Where to now for Portugal? One of world football’s great underachievers finally cracked an elusive win by taking out the European Championships in 2016. Can they repeat the feat in Russia?

In truth, a nation as small as Portugal can hardly expect to dominate world football. It’s all the more remarkable then that they go into the 2018 World Cup as the reigning European champions - and they won Euro 2016 despite talisman Cristiano Ronaldo limping off early in the final in Paris. 

Ronaldo will be looking to make up for lost time in Russia, in what is likely to be the 33-year-old’s final World Cup. He is by far and away his nation’s record cap winner and goal scorer, and he rattled home a seriously impressive 15 goals in European qualifying – a record only bettered by Poland’s prolific striker Robert Lewandowski. Indeed, Ronaldo has the rare knack of seemingly being able to score more goals the older he gets, and much of Portugal’s attacking impetus will predictably revolve around the Real Madrid star.

But that’s not to suggest Ronaldo doesn’t receive plenty of help from those around him. Milan striker André Silva enjoyed an outstanding qualification campaign as Portugal went neck and neck with Switzerland – ultimately securing qualification with a decisive win over the Swiss in the final round, while the likes of Raphaël Guerreiro, Bernando Silva and João Mário are some of the most highly rated youngsters in the world.

Whether coach Fernando Santos can inspire his side to even greater heights is the question that remains. The Portuguese will have no problem firing up for the clash with Iberian neighbours Spain, but they’ve tended to blow hot and cold in tournament football in the past. Much will rely, not surprisingly, on Ronaldo. If the wantaway Real Madrid can find his top form in Russia, then the team that stunned Euro 2016 may just have a few more surprises up their sleeves.

Coach: Fernando Santos

Key player: Cristiano Ronaldo

One to watch: André Silva (pictured)     


Has the world moved on from tiki-taka football? Maybe not, if Spain’s qualification campaign is anything to go by.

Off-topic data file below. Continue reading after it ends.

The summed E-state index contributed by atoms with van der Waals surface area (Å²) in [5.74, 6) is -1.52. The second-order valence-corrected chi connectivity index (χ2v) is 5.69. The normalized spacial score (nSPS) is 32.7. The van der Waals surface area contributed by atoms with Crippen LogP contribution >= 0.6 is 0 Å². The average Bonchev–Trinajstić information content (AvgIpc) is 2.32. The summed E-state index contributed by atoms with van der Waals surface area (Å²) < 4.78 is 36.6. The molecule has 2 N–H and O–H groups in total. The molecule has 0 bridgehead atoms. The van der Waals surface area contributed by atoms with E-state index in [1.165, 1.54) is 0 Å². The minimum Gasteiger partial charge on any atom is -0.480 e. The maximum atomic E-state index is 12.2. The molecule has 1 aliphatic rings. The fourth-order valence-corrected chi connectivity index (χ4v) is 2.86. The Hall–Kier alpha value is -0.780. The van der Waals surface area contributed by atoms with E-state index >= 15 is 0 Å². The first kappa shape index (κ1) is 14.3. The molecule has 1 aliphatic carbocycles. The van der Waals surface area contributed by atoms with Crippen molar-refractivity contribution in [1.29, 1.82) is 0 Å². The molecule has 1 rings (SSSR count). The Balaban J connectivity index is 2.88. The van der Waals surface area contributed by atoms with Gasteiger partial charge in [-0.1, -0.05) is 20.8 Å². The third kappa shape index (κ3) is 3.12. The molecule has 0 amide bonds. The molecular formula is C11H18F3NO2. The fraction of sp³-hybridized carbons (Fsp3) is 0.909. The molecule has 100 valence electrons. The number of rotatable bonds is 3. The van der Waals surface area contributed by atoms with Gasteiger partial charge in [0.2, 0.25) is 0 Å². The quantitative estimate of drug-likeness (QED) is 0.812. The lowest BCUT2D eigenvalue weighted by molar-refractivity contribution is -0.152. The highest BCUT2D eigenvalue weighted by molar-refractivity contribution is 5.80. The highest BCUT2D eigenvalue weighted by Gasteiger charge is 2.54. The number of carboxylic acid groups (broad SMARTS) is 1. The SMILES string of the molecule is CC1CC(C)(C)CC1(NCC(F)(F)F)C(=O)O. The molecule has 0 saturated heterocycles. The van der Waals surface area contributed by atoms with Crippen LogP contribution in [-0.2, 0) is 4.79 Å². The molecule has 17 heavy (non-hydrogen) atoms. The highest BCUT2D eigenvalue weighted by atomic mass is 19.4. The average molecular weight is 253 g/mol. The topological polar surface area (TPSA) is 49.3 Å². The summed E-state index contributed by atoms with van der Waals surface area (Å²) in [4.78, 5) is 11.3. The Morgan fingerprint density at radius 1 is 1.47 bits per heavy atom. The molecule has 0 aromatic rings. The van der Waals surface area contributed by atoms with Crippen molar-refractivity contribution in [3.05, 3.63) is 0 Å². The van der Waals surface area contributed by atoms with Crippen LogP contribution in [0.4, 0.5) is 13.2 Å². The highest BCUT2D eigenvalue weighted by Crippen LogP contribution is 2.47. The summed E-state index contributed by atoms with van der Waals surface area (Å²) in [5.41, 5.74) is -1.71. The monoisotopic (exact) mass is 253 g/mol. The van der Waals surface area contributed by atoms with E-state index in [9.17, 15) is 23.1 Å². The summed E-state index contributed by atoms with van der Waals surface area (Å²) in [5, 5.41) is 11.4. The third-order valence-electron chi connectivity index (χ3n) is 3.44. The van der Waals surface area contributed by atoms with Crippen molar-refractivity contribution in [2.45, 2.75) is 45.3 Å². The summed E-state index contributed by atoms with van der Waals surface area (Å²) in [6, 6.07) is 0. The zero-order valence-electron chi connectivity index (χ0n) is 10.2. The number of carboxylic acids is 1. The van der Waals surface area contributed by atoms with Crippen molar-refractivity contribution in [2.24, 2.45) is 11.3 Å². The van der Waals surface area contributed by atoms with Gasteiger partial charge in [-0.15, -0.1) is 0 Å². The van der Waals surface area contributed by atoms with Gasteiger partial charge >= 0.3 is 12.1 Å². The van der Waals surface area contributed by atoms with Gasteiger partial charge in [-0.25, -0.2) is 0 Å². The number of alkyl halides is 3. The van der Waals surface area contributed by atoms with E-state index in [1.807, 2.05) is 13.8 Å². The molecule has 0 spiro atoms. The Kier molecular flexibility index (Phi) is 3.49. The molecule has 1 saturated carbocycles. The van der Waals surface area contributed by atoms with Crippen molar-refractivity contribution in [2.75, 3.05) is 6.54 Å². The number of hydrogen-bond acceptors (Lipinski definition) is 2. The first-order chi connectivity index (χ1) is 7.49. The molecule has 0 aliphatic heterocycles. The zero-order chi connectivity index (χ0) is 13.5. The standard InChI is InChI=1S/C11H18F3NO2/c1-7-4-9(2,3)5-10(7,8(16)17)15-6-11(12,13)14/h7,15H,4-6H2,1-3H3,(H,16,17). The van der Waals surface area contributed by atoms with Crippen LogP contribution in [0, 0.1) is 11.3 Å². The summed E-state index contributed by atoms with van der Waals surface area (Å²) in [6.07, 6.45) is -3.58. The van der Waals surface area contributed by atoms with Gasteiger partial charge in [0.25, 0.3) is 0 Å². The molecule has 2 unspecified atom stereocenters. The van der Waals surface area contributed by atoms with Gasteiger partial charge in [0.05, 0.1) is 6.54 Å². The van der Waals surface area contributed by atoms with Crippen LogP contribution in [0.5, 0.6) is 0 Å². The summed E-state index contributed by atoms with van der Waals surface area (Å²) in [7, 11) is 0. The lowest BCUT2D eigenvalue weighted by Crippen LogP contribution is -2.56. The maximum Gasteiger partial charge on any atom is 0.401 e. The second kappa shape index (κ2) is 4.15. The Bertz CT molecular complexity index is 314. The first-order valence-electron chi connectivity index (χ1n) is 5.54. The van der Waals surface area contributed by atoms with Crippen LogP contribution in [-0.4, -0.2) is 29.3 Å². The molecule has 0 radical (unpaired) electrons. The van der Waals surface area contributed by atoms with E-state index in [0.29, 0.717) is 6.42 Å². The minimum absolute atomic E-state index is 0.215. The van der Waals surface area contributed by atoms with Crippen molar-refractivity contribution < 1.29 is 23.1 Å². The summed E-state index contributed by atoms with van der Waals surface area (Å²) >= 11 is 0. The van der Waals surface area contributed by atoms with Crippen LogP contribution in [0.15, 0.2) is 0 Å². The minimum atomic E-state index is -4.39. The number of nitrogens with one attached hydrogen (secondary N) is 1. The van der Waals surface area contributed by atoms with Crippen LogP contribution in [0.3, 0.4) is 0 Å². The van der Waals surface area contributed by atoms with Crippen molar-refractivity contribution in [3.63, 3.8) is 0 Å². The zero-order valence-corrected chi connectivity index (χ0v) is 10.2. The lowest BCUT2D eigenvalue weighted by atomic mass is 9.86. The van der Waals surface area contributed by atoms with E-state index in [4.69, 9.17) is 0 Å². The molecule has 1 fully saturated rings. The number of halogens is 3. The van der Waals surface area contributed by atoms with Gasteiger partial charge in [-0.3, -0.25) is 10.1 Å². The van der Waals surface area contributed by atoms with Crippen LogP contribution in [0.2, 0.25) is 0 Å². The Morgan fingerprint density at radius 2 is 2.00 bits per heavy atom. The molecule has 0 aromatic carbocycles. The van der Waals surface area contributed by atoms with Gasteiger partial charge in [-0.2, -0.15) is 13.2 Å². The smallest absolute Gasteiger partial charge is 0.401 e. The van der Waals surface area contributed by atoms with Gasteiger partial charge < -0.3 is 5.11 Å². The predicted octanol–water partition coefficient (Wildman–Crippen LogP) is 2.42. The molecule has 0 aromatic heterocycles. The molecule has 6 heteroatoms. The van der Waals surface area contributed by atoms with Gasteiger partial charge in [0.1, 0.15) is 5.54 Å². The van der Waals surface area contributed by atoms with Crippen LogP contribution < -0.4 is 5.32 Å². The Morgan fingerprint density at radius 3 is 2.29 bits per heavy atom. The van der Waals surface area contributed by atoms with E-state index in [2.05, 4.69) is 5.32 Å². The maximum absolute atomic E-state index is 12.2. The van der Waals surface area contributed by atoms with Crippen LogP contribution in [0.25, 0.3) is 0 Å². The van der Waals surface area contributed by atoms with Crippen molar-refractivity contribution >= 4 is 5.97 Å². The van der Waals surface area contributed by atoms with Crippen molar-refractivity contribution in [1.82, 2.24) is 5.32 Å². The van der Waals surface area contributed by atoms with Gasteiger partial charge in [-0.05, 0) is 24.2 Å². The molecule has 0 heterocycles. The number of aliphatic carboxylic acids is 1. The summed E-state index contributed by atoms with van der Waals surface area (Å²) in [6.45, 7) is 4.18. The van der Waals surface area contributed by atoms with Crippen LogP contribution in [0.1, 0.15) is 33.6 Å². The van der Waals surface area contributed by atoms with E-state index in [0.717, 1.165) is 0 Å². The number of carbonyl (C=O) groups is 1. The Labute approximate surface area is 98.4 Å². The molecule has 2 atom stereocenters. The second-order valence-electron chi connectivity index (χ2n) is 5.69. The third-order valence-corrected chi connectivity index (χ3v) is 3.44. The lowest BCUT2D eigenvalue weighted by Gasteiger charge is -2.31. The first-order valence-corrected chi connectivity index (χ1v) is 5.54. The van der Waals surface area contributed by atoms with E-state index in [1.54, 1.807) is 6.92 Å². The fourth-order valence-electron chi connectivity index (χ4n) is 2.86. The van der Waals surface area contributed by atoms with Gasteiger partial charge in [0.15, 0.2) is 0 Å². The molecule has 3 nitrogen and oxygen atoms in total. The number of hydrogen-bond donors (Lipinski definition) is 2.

The Spaniards romped through European qualifying, drawing once – with Italy – and recording eight straight wins thereafter. They shared the goals around too, with Diego Costa, Isco, Álvaro Morata and Davild Silva all netting five times throughout the campaign. And Spain’s squad is so strong that Morata wasn’t even called up to the final squad.

Instead the goal scoring will largely be left to combative Brazilian-born striker Diego Costa. And coach Julen Lopetegui – who took over after Vicente del Bosque’s retirement – will hope Costa brings his goal scoring boots, given that understudies Rodrigo Moreno, Iago Aspas and Lucas Vázquez boast just six international goals between them – several of which came in a recent 6-1 friendly mauling of Argentina.

Yet Spain have rarely relied on an out-and-out striker over the past decade, with the likes of Andrés Iniesta, Isco and David Silva all proving adept at chiming in with crucial goals. And they’ll rely heavily on a familiar spine of Iniesta, Silva, Sergio Ramos and Sergio Busquets – who all boast over a hundred caps to their name – once again in Russia.

But as the 2014 World Cup amply demonstrated, favouritism counts for nothing at a World Cup. The Spaniards went into that tournament having won two European Championships and a World Cup in quick succession, only to be crushed 5-1 by the Netherlands in their opening group stage game. And a subsequent 2-0 defeat to Chile prompted a swift exit for the defending champions – although Lopetegui will no doubt be quick to point out that neither the Netherlands, nor Chile managed to even qualify for Russia.

Tournament favourites? Perhaps not. But Spanish fans won’t mind their team flying under the radar if it means another tilt at a world title.

Coach: Julen Lopetegui

Key player: Andrés Iniesta

One to watch: Marco Asensio (pictured)


The Atlas Lions are back in the big time after a 20-year absence, and Morocco look like they mean business.

A dominant 2-1 win over Slovakia in a pre-tournament friendly will have done nothing to dampen expectations around Hervé Renard’s side, despite the fact the North African giants didn’t exactly blow away their opponents in qualifying. A surprisingly fraught 2-1 aggregate win over minnows Equitorial Guinea in the Second Round was followed by a more comfortable passage through the Third Round of African qualifying, where a 2-0 win over the Côte d'Ivoire on the final day sealed Morocco’s passage to Russia at the expense of the Ivorians.